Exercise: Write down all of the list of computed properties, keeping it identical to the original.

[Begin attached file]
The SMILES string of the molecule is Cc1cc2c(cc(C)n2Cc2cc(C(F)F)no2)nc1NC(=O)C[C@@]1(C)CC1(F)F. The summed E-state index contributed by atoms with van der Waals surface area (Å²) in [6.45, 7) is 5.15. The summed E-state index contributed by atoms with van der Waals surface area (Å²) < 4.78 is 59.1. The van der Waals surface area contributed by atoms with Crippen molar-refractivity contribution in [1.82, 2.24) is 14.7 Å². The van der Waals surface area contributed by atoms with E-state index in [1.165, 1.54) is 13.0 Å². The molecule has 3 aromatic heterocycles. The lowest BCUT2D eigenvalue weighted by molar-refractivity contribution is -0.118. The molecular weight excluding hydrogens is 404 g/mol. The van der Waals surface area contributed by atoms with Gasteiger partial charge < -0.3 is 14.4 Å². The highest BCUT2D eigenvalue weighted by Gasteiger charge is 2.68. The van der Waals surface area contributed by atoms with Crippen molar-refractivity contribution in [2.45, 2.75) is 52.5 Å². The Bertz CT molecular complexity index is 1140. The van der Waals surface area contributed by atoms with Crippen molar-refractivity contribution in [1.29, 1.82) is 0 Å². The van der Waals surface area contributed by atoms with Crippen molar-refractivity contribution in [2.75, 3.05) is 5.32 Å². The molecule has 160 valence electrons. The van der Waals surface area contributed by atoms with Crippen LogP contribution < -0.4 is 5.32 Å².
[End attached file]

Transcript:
The SMILES string of the molecule is Cc1cc2c(cc(C)n2Cc2cc(C(F)F)no2)nc1NC(=O)C[C@@]1(C)CC1(F)F. The summed E-state index contributed by atoms with van der Waals surface area (Å²) in [6.45, 7) is 5.15. The summed E-state index contributed by atoms with van der Waals surface area (Å²) < 4.78 is 59.1. The van der Waals surface area contributed by atoms with Crippen molar-refractivity contribution in [1.82, 2.24) is 14.7 Å². The van der Waals surface area contributed by atoms with E-state index in [1.165, 1.54) is 13.0 Å². The molecule has 3 aromatic heterocycles. The lowest BCUT2D eigenvalue weighted by molar-refractivity contribution is -0.118. The molecular weight excluding hydrogens is 404 g/mol. The van der Waals surface area contributed by atoms with Gasteiger partial charge < -0.3 is 14.4 Å². The highest BCUT2D eigenvalue weighted by Gasteiger charge is 2.68. The van der Waals surface area contributed by atoms with Crippen molar-refractivity contribution in [2.45, 2.75) is 52.5 Å². The Bertz CT molecular complexity index is 1140. The van der Waals surface area contributed by atoms with Crippen molar-refractivity contribution in [1.29, 1.82) is 0 Å². The van der Waals surface area contributed by atoms with Crippen molar-refractivity contribution in [2.75, 3.05) is 5.32 Å². The molecule has 160 valence electrons. The van der Waals surface area contributed by atoms with Crippen LogP contribution < -0.4 is 5.32 Å².